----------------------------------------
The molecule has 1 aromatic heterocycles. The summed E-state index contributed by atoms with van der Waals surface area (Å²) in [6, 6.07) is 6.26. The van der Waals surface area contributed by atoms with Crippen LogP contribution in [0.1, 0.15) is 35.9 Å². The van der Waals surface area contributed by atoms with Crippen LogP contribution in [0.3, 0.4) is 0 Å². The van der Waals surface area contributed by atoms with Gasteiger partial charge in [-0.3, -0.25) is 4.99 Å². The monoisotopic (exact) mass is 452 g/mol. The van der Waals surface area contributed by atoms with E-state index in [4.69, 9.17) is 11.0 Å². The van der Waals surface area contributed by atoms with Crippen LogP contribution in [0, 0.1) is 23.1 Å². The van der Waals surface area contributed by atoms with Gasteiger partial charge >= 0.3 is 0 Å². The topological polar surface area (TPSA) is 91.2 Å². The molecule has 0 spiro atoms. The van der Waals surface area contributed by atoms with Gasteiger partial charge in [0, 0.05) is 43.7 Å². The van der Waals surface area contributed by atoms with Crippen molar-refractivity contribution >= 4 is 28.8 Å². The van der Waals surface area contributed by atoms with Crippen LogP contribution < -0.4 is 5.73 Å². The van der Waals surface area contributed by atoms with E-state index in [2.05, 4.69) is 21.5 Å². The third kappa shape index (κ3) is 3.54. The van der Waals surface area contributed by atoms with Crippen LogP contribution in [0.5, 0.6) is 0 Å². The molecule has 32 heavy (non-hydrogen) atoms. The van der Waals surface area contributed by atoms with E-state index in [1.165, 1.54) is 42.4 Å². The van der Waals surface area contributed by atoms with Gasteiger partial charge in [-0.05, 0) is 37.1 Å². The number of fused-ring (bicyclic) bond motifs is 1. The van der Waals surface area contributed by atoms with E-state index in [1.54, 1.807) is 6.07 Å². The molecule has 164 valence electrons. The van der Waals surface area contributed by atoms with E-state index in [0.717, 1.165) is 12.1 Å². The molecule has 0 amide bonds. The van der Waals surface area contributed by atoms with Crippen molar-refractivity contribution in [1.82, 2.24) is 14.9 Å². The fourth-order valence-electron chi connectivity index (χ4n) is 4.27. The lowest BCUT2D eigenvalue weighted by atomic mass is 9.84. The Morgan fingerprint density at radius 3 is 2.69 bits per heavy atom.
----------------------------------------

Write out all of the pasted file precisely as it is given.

The molecule has 1 aromatic heterocycles. The summed E-state index contributed by atoms with van der Waals surface area (Å²) in [6, 6.07) is 6.26. The van der Waals surface area contributed by atoms with Crippen LogP contribution in [0.1, 0.15) is 35.9 Å². The van der Waals surface area contributed by atoms with Crippen LogP contribution in [0.3, 0.4) is 0 Å². The van der Waals surface area contributed by atoms with Gasteiger partial charge in [-0.3, -0.25) is 4.99 Å². The monoisotopic (exact) mass is 452 g/mol. The van der Waals surface area contributed by atoms with E-state index in [4.69, 9.17) is 11.0 Å². The van der Waals surface area contributed by atoms with Crippen LogP contribution in [0, 0.1) is 23.1 Å². The van der Waals surface area contributed by atoms with Gasteiger partial charge >= 0.3 is 0 Å². The topological polar surface area (TPSA) is 91.2 Å². The molecule has 0 spiro atoms. The van der Waals surface area contributed by atoms with Gasteiger partial charge in [0, 0.05) is 43.7 Å². The van der Waals surface area contributed by atoms with Crippen molar-refractivity contribution >= 4 is 28.8 Å². The van der Waals surface area contributed by atoms with Crippen LogP contribution < -0.4 is 5.73 Å². The van der Waals surface area contributed by atoms with E-state index in [2.05, 4.69) is 21.5 Å². The third kappa shape index (κ3) is 3.54. The van der Waals surface area contributed by atoms with Crippen LogP contribution in [0.5, 0.6) is 0 Å². The molecule has 32 heavy (non-hydrogen) atoms. The van der Waals surface area contributed by atoms with E-state index in [1.165, 1.54) is 42.4 Å². The van der Waals surface area contributed by atoms with Gasteiger partial charge in [-0.05, 0) is 37.1 Å². The number of fused-ring (bicyclic) bond motifs is 1. The van der Waals surface area contributed by atoms with E-state index in [1.54, 1.807) is 6.07 Å². The molecule has 164 valence electrons. The van der Waals surface area contributed by atoms with E-state index in [0.717, 1.165) is 12.1 Å². The molecule has 0 amide bonds. The van der Waals surface area contributed by atoms with Crippen molar-refractivity contribution in [1.82, 2.24) is 14.9 Å². The fourth-order valence-electron chi connectivity index (χ4n) is 4.27. The lowest BCUT2D eigenvalue weighted by atomic mass is 9.84. The Morgan fingerprint density at radius 3 is 2.69 bits per heavy atom.